In this series, I will use a real case study to teach you how to interpret and analyse a balance sheet and what steps MDR Solutions developed and implemented for improving one of our customers businesses.
The Balance Sheet is a financial document illustrating the financial position of an individual or organization at a specific point in time. It is a snapshot of the financial position and establishes the net worth of an organization or individual.
In this article we will deal specifically with a business balance sheet and provide an understanding of its construction and interpretation.
History of the balance sheet
The balance sheet is credited to Franciscan monk Luca Pacioli who was a friend of Leonardo da Vinci in the 15th century and published a book in 1494 which, listed resources separate from claims against those resources. He therefore created the balance sheet with debits and credits separated.
In over 30 years of working with Small and Medium businesses, I have found that the least understood and even disregarded financial document, by the business owner, is the balance sheet.
The common mistake
Most entrepreneurs guide their efforts using the Profit & Loss Statement (P&L) or Income Statement, and totally ignore the other critical financial information provided by the balance sheet and the cash flow statement. This oversight is a major cause of financial distress for businesses because the cash flow position is not evident in trading results contained in the P&L.
The information contained in the Balance Sheet is absolutely critical in managing the financial affairs of the business and should not be ignored or overlooked.
A business that is making a profit is not necessarily solvent or able to survive a downturn.
As the well-known saying goes ” Turnover is vanity, profit is sanity and cash is reality”. The only 2 financial reports that show cash is the Balance Sheet and the Cash Flow statement.
The accounting equation
The balance sheet is the illustration method for the accounting equation, namely, ASSETS = LIABILITIES + OWNERS EQUITY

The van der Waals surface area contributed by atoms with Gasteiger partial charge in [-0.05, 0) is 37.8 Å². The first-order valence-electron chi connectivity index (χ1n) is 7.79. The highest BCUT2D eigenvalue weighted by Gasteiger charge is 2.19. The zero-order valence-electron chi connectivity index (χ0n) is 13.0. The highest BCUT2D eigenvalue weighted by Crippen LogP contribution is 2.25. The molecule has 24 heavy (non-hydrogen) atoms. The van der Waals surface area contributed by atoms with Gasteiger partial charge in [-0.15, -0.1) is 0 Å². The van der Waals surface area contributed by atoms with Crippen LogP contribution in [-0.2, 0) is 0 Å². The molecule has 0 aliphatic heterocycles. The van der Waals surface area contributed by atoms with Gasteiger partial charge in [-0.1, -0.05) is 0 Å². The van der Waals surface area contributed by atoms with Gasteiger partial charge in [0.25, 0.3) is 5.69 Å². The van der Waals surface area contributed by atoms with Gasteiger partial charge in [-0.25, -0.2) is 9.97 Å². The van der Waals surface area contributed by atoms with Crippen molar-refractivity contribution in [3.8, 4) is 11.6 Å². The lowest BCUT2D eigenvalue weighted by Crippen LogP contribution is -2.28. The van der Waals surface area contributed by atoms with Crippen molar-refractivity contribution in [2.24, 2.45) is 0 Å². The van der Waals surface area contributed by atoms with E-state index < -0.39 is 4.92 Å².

The equation of debits (Assets) on the left and credits (Liabilities+OE) on the right, basically show what the business owns versus what the business owes and what is owed to the owners.
In other words, what the business has and where it came from!
In order to grasp the balance sheet it is important to explain its composition.
What are Assets?
It is composed of Assets which are split into 2 categories, namely, Fixed and Current Assets, and these are the resources the business has at a point in time. In accounting, assets are shown as debits.
All the Assets in a business have either been acquired by debt or equity (cash), which is composed by Owners Equity or Liabilities (the other side of the balance sheet)
Liabilities are also split into 2 categories, namely, Long Term and Current liabilities. In accounting these are shown as credits.
Fixed assets are typically fixed property, equipment, machinery, vehicles which are used for generating income. These assets are not tradeable, remain a resource in the business for the long term and are depreciated over their lifetime.
Current assets are typically accounts receivable (Trade Debtors), stock on hand and cash balances at a specific point in time. These assets are the result of trading and change daily.
The total of these 2 categories (Fixed and Current Assets) is called Total Assets and in order for a business to be solvent, this amount has to be greater than the Total Liabilities.
What are Liabilities?
Total Liabilities is the total of another 2 categories namely, Long Term Liabilities and Current Liabilities.
Long Term Liabilities are any debt payable beyond the present financial year. Mortgage bonds, equipment or vehicle leases and external loans are typical examples.
Current Liabilities are accounts payable (Creditors), taxation and bank overdrafts.
Lastly, in order for the balance sheet to balance, there is Owners’ Equity (OE). This amount is comprised of share capital, retained profits and shareholders loans. The amount of Owners Equity is critically important in determining a variety of factors, such as shareholder commitment to the business and profitability.
I have placed the statement below and will discuss it’s interpretation in the next chapter.